The order isn’t chronological then, but instead works its way around a lap of the track. The gallery starts in pit lane, with bikes and riders getting ready to take to the circuit. Next follows the pageantry of the starting grid, as my colleague Andrew Wheeler would call it.
A few shots from Turn 1 (the scariest turn in all of motorcycling, if you ask me), Turn 2 (the double-apex known better as the Andretti Hairpin), and Turn 3 (one of my favorite turns, as a rider) to get things started.
I pick the WSBK riders up again at the top of the hill at Turn 7. This vantage point always provides some good heavy braking shots, with riders often lifting the rear-wheel off the ground as the head into The Corkscrew – though, I didn’t seem to get that shot this year.
Taking a number of vantage points to this iconic turn, I shot the Corkscrew from both the inside and outside. The inside shots are the ones that are more famous, but my favorite photos from Laguna Seca always come from the outside, where on a clear day you can see the Pacific Ocean in the background.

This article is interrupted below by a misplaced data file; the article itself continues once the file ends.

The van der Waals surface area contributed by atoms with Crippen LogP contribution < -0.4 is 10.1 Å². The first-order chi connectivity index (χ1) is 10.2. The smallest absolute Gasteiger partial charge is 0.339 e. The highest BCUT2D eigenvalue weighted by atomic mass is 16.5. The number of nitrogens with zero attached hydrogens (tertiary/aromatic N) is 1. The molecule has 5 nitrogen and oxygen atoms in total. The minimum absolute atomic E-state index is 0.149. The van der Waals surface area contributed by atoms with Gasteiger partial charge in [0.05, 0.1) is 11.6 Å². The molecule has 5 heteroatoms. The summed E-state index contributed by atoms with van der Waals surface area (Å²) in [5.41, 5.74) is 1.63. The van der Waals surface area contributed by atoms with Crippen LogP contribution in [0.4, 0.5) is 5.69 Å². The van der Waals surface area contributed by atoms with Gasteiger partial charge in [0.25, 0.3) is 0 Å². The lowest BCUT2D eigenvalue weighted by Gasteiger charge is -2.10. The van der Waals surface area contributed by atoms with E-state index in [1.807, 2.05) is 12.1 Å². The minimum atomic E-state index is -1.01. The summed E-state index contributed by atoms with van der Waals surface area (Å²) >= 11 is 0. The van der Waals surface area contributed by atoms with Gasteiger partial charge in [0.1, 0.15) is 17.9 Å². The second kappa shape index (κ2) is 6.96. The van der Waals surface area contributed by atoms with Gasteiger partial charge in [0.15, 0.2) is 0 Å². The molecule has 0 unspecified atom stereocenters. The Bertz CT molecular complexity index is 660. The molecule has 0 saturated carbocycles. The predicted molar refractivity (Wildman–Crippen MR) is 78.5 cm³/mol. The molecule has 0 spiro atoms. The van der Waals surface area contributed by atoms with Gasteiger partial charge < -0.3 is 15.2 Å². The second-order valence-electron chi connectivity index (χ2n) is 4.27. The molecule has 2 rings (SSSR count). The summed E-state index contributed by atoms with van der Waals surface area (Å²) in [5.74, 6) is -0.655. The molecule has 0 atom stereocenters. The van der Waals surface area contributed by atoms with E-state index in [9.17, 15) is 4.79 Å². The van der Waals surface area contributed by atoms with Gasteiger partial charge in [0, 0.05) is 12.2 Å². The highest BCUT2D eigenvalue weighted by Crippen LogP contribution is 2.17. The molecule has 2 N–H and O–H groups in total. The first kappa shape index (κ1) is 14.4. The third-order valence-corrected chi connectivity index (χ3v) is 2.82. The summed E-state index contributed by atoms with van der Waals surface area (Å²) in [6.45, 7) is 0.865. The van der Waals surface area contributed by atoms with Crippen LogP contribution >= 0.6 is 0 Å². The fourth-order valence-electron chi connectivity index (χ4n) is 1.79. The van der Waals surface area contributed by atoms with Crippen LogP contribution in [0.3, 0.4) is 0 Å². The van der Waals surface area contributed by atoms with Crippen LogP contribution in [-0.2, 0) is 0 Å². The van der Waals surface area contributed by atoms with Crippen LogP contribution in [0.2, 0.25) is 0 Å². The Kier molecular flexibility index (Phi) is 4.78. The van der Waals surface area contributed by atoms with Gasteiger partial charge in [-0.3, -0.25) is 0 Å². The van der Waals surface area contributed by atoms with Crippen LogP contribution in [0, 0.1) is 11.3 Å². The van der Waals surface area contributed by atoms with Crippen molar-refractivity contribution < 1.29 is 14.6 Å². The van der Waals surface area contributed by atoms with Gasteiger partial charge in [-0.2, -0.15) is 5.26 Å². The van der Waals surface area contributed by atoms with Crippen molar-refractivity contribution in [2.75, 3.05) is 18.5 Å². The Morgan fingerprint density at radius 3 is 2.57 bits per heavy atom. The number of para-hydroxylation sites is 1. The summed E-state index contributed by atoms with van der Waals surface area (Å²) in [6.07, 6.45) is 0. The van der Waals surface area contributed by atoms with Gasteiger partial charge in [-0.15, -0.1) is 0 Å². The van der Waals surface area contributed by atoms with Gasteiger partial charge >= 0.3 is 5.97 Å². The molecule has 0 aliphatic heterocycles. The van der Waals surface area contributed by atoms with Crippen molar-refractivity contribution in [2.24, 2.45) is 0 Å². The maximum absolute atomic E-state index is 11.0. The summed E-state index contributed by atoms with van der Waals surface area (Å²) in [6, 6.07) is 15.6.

Coming down The Corkscrew I got a sequence of PJ Jacobsen finding the wrong line through the turn, with the marshals facing a very difficult bike recovery situation, which included fluid on the course.
Following the line through The Corkscrew, riders sweep wide into Rainy Curve (Turn 9), before tightening the line at the apex. The Corkscrew isn’t that technical of a turn to ride, beyond the fact that if you get it really wrong, you will lose all your drive down the hill and thru T9.
One of the few right-handers, Turn 10, and then the bus stop that is Turn 11, and the racers are back on the front straight. This is where I caught them again, power-wheelieing out of T11 and accelerating in front of the grandstand.
If you do this 20 or so times faster than anyone else, you find yourself in parc fermé with bubbly in your hands. This year the crowd got a taste of the prosecco as well, courtesy of Jonathan Rea.
Enjoy the shots, I left them in super-high resolution form in case you need a new desktop background. Note, there are more photos in the thumbnail gallery, if you want to click through those as well.